Date of Award


Document Type


Degree Name

Master of Science


Department of Aeronautics and Astronautics

First Advisor

Raymond C. Maple, PhD


This study aims to identify the flow structure inside and around a dimple surface indentation that passively reduces flow separation, and to generate characterization parameters for the effectiveness of the aforementioned flow structure in boundary layer separation control. In this study the surface indentation is cut into a flat plate in a diverging channel that creates an adverse pressure gradient. In the baseline flat plate conditions, the shedding vortices formed by the pressure gradient create an oscillating pressure field in the dimple. This geometry has been chosen to simulate the adverse pressure gradient present in the flow regime found on a turbine blade experiencing flow separation, while at the same time reducing overall computational cost. The flow regimes studied range from ReD of 2500 to 20500 (by varying the dimple size) and at various boundary layer thicknesses ReX from 5000 to 80000 (by changing the dimple flow wise location) based on proximity to the base-line separation point. The points of interest verified and closely monitored are the vortical structures inside the dimple and their down stream effects.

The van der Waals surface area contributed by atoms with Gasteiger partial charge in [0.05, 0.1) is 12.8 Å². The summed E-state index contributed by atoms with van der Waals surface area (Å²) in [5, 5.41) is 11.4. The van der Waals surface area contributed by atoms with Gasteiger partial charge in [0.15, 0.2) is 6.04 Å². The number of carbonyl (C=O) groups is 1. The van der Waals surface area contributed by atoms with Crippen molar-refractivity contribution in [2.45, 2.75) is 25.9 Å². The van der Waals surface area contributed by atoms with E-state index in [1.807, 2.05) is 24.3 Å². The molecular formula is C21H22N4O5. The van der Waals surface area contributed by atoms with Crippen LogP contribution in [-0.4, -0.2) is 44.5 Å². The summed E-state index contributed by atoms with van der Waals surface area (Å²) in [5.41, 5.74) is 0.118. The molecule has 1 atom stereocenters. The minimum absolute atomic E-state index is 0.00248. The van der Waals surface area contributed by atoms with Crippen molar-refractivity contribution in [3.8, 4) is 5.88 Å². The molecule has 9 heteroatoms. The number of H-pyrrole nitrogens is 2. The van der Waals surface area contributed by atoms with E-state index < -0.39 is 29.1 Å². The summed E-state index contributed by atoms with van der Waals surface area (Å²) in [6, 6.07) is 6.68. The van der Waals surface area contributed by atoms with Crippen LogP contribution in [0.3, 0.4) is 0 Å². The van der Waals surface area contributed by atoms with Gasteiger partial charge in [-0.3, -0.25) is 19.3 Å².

AFIT Designator


DTIC Accession Number